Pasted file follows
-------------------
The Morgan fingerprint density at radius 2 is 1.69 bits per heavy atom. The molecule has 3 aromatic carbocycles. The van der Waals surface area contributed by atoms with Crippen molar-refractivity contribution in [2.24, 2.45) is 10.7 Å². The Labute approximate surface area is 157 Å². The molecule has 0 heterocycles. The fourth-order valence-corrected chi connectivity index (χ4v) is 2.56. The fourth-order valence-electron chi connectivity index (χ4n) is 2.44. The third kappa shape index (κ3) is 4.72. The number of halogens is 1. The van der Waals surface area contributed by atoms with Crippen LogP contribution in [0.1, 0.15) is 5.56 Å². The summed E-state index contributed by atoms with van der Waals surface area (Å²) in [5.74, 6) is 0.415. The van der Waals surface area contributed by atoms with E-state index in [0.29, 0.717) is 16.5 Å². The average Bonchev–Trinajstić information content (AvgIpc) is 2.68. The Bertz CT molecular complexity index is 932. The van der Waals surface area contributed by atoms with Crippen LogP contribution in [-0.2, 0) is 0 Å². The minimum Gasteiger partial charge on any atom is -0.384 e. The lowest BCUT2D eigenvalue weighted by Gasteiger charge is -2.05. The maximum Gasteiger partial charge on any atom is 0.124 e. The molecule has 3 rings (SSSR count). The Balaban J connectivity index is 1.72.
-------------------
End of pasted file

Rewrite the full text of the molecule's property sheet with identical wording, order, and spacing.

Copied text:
The Morgan fingerprint density at radius 2 is 1.69 bits per heavy atom. The molecule has 3 aromatic carbocycles. The van der Waals surface area contributed by atoms with Crippen molar-refractivity contribution in [2.24, 2.45) is 10.7 Å². The Labute approximate surface area is 157 Å². The molecule has 0 heterocycles. The fourth-order valence-corrected chi connectivity index (χ4v) is 2.56. The fourth-order valence-electron chi connectivity index (χ4n) is 2.44. The third kappa shape index (κ3) is 4.72. The number of halogens is 1. The van der Waals surface area contributed by atoms with Crippen LogP contribution in [0.1, 0.15) is 5.56 Å². The summed E-state index contributed by atoms with van der Waals surface area (Å²) in [5.74, 6) is 0.415. The van der Waals surface area contributed by atoms with E-state index in [0.29, 0.717) is 16.5 Å². The average Bonchev–Trinajstić information content (AvgIpc) is 2.68. The Bertz CT molecular complexity index is 932. The van der Waals surface area contributed by atoms with Crippen LogP contribution in [-0.2, 0) is 0 Å². The minimum Gasteiger partial charge on any atom is -0.384 e. The lowest BCUT2D eigenvalue weighted by Gasteiger charge is -2.05. The maximum Gasteiger partial charge on any atom is 0.124 e. The molecule has 3 rings (SSSR count). The Balaban J connectivity index is 1.72.